An interesting theory on why Bush's wiretapping program couldn't go though the FISA court:

[T]he source of the intel tips is tainted. If you are generating leads from persons being held in secret prisons or if the info is obtained thru torture, then it makes it difficult to make a truthful declaration before a judge. Why not lie to the FISA court? That's called perjury. I suspect this explains the real motive for the refusal of the Bush Administration to go the FISA route.

This seems much more probable than the idea that Bush had the NSA spying on John Kerry, although since they won't tell us anything about this program we have no real way to know.

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Hangover Confidential

The Girth is in town. We met up last night and threw down a few. I've been fighting a cold, so was not really as animated and engaged as I hope to be. I was sort of distressed to hear him say there's some significant support for Bush's wartime-powers wiretapping defense within the Law School cotire.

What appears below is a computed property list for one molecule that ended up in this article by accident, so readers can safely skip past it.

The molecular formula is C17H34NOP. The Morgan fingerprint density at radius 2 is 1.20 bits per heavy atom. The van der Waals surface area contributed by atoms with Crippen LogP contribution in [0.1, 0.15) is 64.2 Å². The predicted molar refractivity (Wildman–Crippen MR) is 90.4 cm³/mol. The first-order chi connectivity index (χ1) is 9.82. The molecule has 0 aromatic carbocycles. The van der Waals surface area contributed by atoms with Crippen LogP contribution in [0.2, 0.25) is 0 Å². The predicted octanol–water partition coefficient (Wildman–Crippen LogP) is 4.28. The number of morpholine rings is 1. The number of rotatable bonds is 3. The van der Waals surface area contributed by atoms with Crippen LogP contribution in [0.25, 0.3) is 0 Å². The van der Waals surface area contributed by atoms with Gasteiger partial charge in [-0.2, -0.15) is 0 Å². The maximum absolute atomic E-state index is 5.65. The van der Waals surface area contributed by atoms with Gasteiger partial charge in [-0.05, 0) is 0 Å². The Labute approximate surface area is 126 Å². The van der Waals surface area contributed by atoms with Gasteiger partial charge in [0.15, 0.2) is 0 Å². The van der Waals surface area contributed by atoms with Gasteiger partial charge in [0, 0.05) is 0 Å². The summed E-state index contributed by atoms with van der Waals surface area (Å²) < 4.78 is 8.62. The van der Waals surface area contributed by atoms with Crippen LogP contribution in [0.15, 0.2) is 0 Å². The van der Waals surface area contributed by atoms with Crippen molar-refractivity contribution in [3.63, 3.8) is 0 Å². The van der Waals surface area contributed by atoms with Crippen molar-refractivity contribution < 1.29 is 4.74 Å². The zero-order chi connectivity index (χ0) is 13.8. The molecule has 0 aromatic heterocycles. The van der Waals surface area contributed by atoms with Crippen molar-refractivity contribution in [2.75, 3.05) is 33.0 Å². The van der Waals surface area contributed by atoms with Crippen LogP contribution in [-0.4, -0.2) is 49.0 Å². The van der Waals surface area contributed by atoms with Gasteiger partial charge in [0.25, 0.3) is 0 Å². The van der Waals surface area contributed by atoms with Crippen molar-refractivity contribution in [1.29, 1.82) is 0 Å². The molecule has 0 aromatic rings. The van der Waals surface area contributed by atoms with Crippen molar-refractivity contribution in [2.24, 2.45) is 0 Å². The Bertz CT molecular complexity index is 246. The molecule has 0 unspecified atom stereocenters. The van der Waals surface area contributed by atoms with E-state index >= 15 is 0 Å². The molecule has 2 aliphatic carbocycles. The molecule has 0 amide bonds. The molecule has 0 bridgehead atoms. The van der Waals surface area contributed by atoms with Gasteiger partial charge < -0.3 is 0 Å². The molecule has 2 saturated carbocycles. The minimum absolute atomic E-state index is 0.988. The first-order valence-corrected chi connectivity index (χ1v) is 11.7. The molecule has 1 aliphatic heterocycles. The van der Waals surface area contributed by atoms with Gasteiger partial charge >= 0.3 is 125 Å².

Pawing around some borrowed internet -- sometimes the neighbor's signal comes through well enough to web-surf from bed -- I see that the groundlings are hard at work on the possibility of an Alito filibuster. This is good, but I also agree with Mr. Stoller, that the establishment blew it on this one, and that this "Fillibuster" smells like an act of political theater to keep the Party's base from tuning out in disgust. Particularly innefectual in all this have been the likes of PFAW and NAARL, who have made the Supreme Court a core part of their reason d'etre for more than a decade.

I go into this because I'm trying to design a career arc for myself, and being some kind of change-agent remains fairly important to me. Questions of how, where and under what terms to interface with established institutions (like the Democratic Party) are somewhat prominant in my mind.